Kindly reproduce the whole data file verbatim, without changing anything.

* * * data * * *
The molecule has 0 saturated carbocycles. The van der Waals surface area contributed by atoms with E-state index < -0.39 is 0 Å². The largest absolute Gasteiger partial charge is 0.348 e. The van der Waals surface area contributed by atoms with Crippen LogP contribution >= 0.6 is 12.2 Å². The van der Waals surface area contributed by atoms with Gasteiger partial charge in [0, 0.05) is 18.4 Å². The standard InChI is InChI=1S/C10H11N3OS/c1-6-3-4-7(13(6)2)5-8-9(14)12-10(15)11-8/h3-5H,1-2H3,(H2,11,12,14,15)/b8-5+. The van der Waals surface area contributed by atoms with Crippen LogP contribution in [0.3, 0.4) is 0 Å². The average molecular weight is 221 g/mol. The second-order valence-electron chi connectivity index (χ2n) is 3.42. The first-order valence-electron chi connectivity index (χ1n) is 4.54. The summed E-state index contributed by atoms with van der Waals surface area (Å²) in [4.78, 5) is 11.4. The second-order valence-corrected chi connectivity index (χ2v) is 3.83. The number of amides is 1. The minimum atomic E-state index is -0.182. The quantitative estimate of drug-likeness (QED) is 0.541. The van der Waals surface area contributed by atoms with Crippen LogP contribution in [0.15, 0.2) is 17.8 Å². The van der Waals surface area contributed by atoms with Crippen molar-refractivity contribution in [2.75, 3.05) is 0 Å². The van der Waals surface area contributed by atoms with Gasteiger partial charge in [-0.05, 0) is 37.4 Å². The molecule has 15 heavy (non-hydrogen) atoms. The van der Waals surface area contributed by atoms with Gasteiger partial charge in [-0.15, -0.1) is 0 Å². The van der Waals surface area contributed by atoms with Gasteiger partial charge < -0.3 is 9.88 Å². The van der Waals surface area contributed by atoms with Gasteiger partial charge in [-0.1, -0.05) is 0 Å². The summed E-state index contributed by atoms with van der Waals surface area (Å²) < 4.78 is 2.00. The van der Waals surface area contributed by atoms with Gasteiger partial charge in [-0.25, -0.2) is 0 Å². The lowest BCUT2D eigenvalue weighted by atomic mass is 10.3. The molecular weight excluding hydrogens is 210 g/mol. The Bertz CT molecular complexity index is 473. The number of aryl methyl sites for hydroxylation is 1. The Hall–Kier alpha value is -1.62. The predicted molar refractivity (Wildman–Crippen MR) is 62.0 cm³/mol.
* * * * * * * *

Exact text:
The molecule has 0 saturated carbocycles. The van der Waals surface area contributed by atoms with E-state index < -0.39 is 0 Å². The largest absolute Gasteiger partial charge is 0.348 e. The van der Waals surface area contributed by atoms with Crippen LogP contribution >= 0.6 is 12.2 Å². The van der Waals surface area contributed by atoms with Gasteiger partial charge in [0, 0.05) is 18.4 Å². The standard InChI is InChI=1S/C10H11N3OS/c1-6-3-4-7(13(6)2)5-8-9(14)12-10(15)11-8/h3-5H,1-2H3,(H2,11,12,14,15)/b8-5+. The van der Waals surface area contributed by atoms with Crippen LogP contribution in [0.3, 0.4) is 0 Å². The average molecular weight is 221 g/mol. The second-order valence-electron chi connectivity index (χ2n) is 3.42. The first-order valence-electron chi connectivity index (χ1n) is 4.54. The summed E-state index contributed by atoms with van der Waals surface area (Å²) in [4.78, 5) is 11.4. The second-order valence-corrected chi connectivity index (χ2v) is 3.83. The number of amides is 1. The minimum atomic E-state index is -0.182. The quantitative estimate of drug-likeness (QED) is 0.541. The van der Waals surface area contributed by atoms with Crippen LogP contribution in [0.15, 0.2) is 17.8 Å². The van der Waals surface area contributed by atoms with Crippen molar-refractivity contribution in [2.75, 3.05) is 0 Å². The van der Waals surface area contributed by atoms with Gasteiger partial charge in [-0.05, 0) is 37.4 Å². The molecule has 15 heavy (non-hydrogen) atoms. The van der Waals surface area contributed by atoms with Gasteiger partial charge in [-0.15, -0.1) is 0 Å². The van der Waals surface area contributed by atoms with Gasteiger partial charge < -0.3 is 9.88 Å². The van der Waals surface area contributed by atoms with Gasteiger partial charge in [-0.1, -0.05) is 0 Å². The summed E-state index contributed by atoms with van der Waals surface area (Å²) < 4.78 is 2.00. The van der Waals surface area contributed by atoms with Gasteiger partial charge in [-0.25, -0.2) is 0 Å². The lowest BCUT2D eigenvalue weighted by atomic mass is 10.3. The molecular weight excluding hydrogens is 210 g/mol. The Bertz CT molecular complexity index is 473. The number of aryl methyl sites for hydroxylation is 1. The Hall–Kier alpha value is -1.62. The predicted molar refractivity (Wildman–Crippen MR) is 62.0 cm³/mol.